November 21, 2022. In the Atlantic, 0° N, 31.22° W. (at the equator)

At 4:31 PM today we crossed the Equator.

What’s the big deal? From this point forward the sun will be at our back as we look to the south. The North Star (Polaris) will slowly sink to the horizon and disappear while constellations in the south, previously unseen, will rise to greet us each night. In the northern hemisphere one can determine the location of a low pressure area by turning your back to the wind and extending your left arm. Where your hand points is the center of the storm. South of the equator it will be the right hand that makes that determination.

Oh yes, water drains with an rotation, and Yin is now Yang.

There was no line in the water, no speed-bump, and no caution signs. There was just the captain’s announcement and the building anticipation among the passengers and crew. There was also the Shellback Ceremony.

Earlier in the day hundreds of the passengers and most of the crew assembled on the pool deck to celebrate the age old nautical tradition of being inducted into the “Order of the Shellback“.

Each of us paid homage to the fish by drinking a salty beverage, plunging into the sea (swimming pool), and then downing a shot of strong liquor (or Ginger Ale). The reward was a certificate and a memory that will last a lifetime.

Those who took the plunge included young and old (which on this cruise are relative terms), officers, and crew, all to the beat of ABBA hits expertly played by the Viking Jupiter Band. It was great fun!

We are still two days from making port in Brazil. There is nothing but ocean and 360 degrees of endless horizon. One might ask, “Why bother with your camera? There is nothing to take any pictures of”. Let these images answer the question:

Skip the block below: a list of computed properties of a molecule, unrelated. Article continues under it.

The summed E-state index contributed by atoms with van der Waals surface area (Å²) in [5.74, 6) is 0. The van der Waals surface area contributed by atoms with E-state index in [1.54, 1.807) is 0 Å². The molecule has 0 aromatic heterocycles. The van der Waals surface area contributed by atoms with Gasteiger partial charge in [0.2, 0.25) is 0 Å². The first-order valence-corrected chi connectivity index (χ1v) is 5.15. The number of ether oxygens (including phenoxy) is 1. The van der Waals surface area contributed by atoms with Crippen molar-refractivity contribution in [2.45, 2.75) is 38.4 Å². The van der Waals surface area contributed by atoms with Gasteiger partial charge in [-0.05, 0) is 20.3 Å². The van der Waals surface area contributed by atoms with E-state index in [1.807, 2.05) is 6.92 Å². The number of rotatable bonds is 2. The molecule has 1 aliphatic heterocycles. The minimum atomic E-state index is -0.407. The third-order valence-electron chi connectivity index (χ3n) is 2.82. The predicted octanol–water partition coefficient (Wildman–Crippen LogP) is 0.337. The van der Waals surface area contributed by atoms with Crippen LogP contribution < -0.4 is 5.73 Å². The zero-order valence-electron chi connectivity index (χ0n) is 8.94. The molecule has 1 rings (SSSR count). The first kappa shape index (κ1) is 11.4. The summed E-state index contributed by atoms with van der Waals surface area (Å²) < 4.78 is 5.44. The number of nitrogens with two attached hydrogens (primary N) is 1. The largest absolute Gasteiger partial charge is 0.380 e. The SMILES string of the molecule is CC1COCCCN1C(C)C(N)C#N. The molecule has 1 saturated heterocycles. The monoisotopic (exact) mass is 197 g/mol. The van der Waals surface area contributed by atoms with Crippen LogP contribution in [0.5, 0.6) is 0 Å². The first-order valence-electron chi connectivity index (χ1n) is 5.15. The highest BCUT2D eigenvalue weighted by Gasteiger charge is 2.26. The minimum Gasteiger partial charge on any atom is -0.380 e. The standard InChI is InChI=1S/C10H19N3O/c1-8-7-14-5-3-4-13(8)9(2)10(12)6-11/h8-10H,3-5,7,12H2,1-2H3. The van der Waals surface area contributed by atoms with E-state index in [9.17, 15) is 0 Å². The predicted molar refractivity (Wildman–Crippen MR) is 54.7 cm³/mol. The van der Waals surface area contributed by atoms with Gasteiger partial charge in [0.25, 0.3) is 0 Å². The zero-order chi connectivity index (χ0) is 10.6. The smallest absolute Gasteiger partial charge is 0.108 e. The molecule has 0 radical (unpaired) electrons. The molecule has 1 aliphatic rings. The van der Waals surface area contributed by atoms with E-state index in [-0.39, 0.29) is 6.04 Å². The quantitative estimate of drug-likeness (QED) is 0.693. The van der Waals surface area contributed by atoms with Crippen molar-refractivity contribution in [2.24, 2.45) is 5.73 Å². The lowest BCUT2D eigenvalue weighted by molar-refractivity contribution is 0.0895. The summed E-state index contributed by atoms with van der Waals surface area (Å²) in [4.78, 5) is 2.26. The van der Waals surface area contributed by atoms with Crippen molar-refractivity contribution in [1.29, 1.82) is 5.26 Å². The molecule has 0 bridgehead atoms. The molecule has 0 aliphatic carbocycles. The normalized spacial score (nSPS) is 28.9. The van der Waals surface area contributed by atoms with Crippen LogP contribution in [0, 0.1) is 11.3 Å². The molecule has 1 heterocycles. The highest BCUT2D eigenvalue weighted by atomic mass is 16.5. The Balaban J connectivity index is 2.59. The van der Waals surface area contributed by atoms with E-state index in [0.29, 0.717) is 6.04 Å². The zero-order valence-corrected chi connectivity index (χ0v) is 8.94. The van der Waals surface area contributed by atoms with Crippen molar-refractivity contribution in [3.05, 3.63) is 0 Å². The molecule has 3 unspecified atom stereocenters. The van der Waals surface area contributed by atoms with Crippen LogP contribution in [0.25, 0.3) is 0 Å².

Peace Everyone. Pete

PS. Yesterday we met with Viking’s onboard cruise consultant. The result was that she made an offer that we did not refuse. On October 24, 2023, we will board a Viking ocean ship in Fort Lauderdale, Florida and proceed through the Caribbean, the Panama Canal, visit the northwest coast of South America, and 18 days later disembark in Los Angeles, California. Another “next thing“ has found us.

14 thoughts on “Crossing the Equator, the Shellback Ceremony

  1. Hello Pete and Christine … been making preparations for Thanksgiving.. my daughter arrived from California – more coming on Wednesday. I have missed some of your posts. So you jumped!! Good for you! Another trip also!! Good for you! If I don’t “speak” to you … have a lovely day Thursday! xoxo

  2. Who knew? As an uninitiated traveler, I haven’t ever thought about hemispherical changes, and left and rights! I’ll be darned! And that albatross… that far from land!! Can they/do they swim to go that far without a break?

  3. What great adventures you always have. I am so glad you share. So much I see I am sure I would probably not get the chance to experience. Looking forward to the rest of your trip and looking forward to next year. Happy Thanksgiving!

    • A very happy Thanksgiving to the two of you and your family! I don’t take any of this for granted. Yesterday Steve was heavy on my mind as I was grateful for what I am able to do and saddened for what he and his family have missed in his passing.

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